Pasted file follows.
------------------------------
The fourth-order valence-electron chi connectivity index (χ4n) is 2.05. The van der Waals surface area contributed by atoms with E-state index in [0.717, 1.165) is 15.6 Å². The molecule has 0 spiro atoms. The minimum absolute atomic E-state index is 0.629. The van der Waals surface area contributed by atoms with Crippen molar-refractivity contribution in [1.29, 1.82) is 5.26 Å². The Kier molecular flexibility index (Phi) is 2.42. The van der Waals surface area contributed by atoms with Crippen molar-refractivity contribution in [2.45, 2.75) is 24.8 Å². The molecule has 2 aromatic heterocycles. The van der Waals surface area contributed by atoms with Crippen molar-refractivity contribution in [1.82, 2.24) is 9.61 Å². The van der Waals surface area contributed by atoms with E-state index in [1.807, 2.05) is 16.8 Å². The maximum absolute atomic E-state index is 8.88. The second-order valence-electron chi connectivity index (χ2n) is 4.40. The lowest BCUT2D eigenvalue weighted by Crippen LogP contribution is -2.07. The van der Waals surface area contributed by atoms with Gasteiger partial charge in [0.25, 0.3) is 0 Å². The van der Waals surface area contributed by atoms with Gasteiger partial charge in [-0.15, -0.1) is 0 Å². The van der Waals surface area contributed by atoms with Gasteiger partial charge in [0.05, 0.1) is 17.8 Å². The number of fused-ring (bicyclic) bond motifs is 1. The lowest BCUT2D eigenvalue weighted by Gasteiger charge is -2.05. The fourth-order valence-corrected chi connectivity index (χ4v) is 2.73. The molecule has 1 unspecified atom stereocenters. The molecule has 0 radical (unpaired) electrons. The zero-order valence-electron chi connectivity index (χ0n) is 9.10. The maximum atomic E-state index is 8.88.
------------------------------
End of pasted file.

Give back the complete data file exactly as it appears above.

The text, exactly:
The fourth-order valence-electron chi connectivity index (χ4n) is 2.05. The van der Waals surface area contributed by atoms with E-state index in [0.717, 1.165) is 15.6 Å². The molecule has 0 spiro atoms. The minimum absolute atomic E-state index is 0.629. The van der Waals surface area contributed by atoms with Crippen molar-refractivity contribution in [1.29, 1.82) is 5.26 Å². The Kier molecular flexibility index (Phi) is 2.42. The van der Waals surface area contributed by atoms with Crippen molar-refractivity contribution in [2.45, 2.75) is 24.8 Å². The molecule has 2 aromatic heterocycles. The van der Waals surface area contributed by atoms with Crippen molar-refractivity contribution in [1.82, 2.24) is 9.61 Å². The van der Waals surface area contributed by atoms with E-state index in [1.807, 2.05) is 16.8 Å². The maximum absolute atomic E-state index is 8.88. The second-order valence-electron chi connectivity index (χ2n) is 4.40. The lowest BCUT2D eigenvalue weighted by Crippen LogP contribution is -2.07. The van der Waals surface area contributed by atoms with Gasteiger partial charge in [0.25, 0.3) is 0 Å². The van der Waals surface area contributed by atoms with Gasteiger partial charge in [-0.15, -0.1) is 0 Å². The van der Waals surface area contributed by atoms with Gasteiger partial charge in [0.05, 0.1) is 17.8 Å². The number of fused-ring (bicyclic) bond motifs is 1. The lowest BCUT2D eigenvalue weighted by Gasteiger charge is -2.05. The fourth-order valence-corrected chi connectivity index (χ4v) is 2.73. The molecule has 1 unspecified atom stereocenters. The molecule has 0 radical (unpaired) electrons. The zero-order valence-electron chi connectivity index (χ0n) is 9.10. The maximum atomic E-state index is 8.88.